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[This is a follow-up question to "How I can modularize Rails model?"]

Is there anyway to organize classes in app/models directory of Rails? Do I have to use single top-level namespace for all of the classes?

Initial motivation is, I want place business logic classes which do not inherited from ActiveRecord::Base into app/models directory. Searching this site reveals many answers which recommend to place business logics classes in the app/models directory. I posted a different question, and got recommendation that it is possible to place such classes into lib directory.

Now I'm curious. I'd like to place these classes into different namespace and directory in apps/models directory which recommended by others. Is it possible?

Actually, I experiment that, but it seems to me that is what rails is not expected. If I create such a class (like SomeModName::ClassInMod in some_mod_name/class_in_mod.rb ) it does not get loaded. Also, I defined constants inside the module. Since they're not loaded, I can't use them. Actually, with rspec it work without problem, but with rails server, the class does not loaded. I'm sure it is related to autoloading issue.

In addition to the classes mentioned above, classes inherited from ActiveRecord::Base can be placed into some namespaces inside a module. I'm curious whether this work well or not too.

So the question in other words: can I make rails happy by configuring these files to be loaded, or is not the way rails designed?

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1 Answer 1

up vote 4 down vote accepted

Yes, you can define an ActiveRecord class in a module. The easy way is to use the generator:

./script/rails generate model logic/phase_logic
./script/rails generate model logic/evaluation_logic

Observe, that Rails will create additionally a file with the definition of the module. In this case:

# app/models/logic.rb
module Logic
  ...
end

# app/models/logic/phase_logics.rb
class Logic::PhaseLogic < ActiveRecord::Base
  ...
end

# app/models/logic/evaluation_logics.rb
class Logic::EvaluationLogic < ActiveRecord::Base
  ...
end

Your problems with constants defined in the module were caused by the fact, that you defined the constants in the definition module "wrapped" around only one model, from the two you have created. A very important part in understanding ruby (and Rails) - especially for people who have strong background in compiled languages - is to remember that there is no compilation phase, so the definition of some class is read and executed only when that specific class is used. Sometimes a week after the application server has been started and served thousands of requests.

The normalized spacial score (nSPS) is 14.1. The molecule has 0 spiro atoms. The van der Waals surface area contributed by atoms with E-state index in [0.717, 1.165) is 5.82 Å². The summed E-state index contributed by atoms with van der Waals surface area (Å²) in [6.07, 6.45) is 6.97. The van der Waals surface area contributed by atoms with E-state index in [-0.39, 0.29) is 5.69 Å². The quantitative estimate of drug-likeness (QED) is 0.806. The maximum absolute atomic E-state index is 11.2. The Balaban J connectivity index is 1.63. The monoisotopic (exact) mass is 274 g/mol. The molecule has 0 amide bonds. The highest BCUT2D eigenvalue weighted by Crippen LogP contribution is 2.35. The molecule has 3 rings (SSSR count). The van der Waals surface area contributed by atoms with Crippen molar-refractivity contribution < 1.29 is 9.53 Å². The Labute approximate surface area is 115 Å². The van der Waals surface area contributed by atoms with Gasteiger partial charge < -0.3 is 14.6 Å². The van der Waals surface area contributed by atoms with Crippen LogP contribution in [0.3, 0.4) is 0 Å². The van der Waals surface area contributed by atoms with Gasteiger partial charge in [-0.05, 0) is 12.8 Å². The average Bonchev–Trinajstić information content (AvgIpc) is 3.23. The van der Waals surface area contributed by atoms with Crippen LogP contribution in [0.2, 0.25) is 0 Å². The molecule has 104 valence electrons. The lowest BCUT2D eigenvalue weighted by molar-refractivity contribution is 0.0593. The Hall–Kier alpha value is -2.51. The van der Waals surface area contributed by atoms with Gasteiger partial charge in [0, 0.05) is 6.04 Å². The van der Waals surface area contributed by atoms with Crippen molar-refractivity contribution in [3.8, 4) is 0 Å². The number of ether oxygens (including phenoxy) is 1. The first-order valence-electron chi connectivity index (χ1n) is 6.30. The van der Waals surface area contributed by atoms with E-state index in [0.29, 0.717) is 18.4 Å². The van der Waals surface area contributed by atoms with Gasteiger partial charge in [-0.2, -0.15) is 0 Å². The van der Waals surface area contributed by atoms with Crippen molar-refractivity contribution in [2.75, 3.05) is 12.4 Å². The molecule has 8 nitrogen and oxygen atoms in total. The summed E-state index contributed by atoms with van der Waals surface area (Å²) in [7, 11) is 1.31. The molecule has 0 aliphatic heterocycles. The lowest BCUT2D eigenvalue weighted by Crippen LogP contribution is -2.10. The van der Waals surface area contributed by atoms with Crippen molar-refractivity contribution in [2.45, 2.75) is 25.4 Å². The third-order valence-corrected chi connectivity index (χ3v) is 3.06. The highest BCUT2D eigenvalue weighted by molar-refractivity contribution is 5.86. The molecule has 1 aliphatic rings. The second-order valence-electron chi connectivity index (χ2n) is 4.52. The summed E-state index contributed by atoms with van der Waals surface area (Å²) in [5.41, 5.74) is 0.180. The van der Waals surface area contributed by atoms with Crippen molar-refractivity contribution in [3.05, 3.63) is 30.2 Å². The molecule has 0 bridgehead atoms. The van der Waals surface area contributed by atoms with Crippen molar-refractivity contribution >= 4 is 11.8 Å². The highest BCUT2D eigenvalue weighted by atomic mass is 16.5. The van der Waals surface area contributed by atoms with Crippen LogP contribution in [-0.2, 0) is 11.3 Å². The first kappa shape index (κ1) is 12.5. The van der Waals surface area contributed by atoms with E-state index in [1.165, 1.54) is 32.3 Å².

Thus, as I said in the previous question's answer, the problem with autoloading was that sometimes the definition of the constants was read after the definition which was trying to use them. The order was random - if the first used object happened to be EvaluationLogic, then the error emerged. It the first object happened to be PhaseLogic, everything was fine.

Now, when you have a file for the module itself, and define constants in that file (app/models/logic.rb), autoloading will be able to find and execute the definitions before any class starts to use them. I hope everything will be OK.

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Thanks. I still want to figure out why load order is different from what I expected (you said this is random, I think there must be a trigger that cause the actual load), but it is clearly good idea to place constant to app/models/logic.rb will try change this way now. –  shigeya Mar 16 '12 at 0:10
    
Tested. It's not even necessary to be a subclass of ActiveRecord::Base Placed all constants in module Logic, placing it in app/models/logic.rb solved my problem. Thank you very much. –  shigeya Mar 16 '12 at 0:47
1  
The actual load is triggered by the first executed line of code, where the class is used. When ruby tries to execute something like if false; EvaluationLogic.new; else PhaseLogic.new; end and PhaseLogic is not yet defined, then (simplifying things a little) autoloading mechanism finds the file phase_logic.rb, executes it, and tries to execute that line of code again. There are also other ways like STI. –  Arsen7 Mar 16 '12 at 8:32
1  
And you are right - autoloading does not care whether the object is ActiveRecord or not. It works for every undefined class/constant. –  Arsen7 Mar 16 '12 at 8:38
    
Thank you very much. Do you know any documentation describing that? –  shigeya Mar 19 '12 at 1:01

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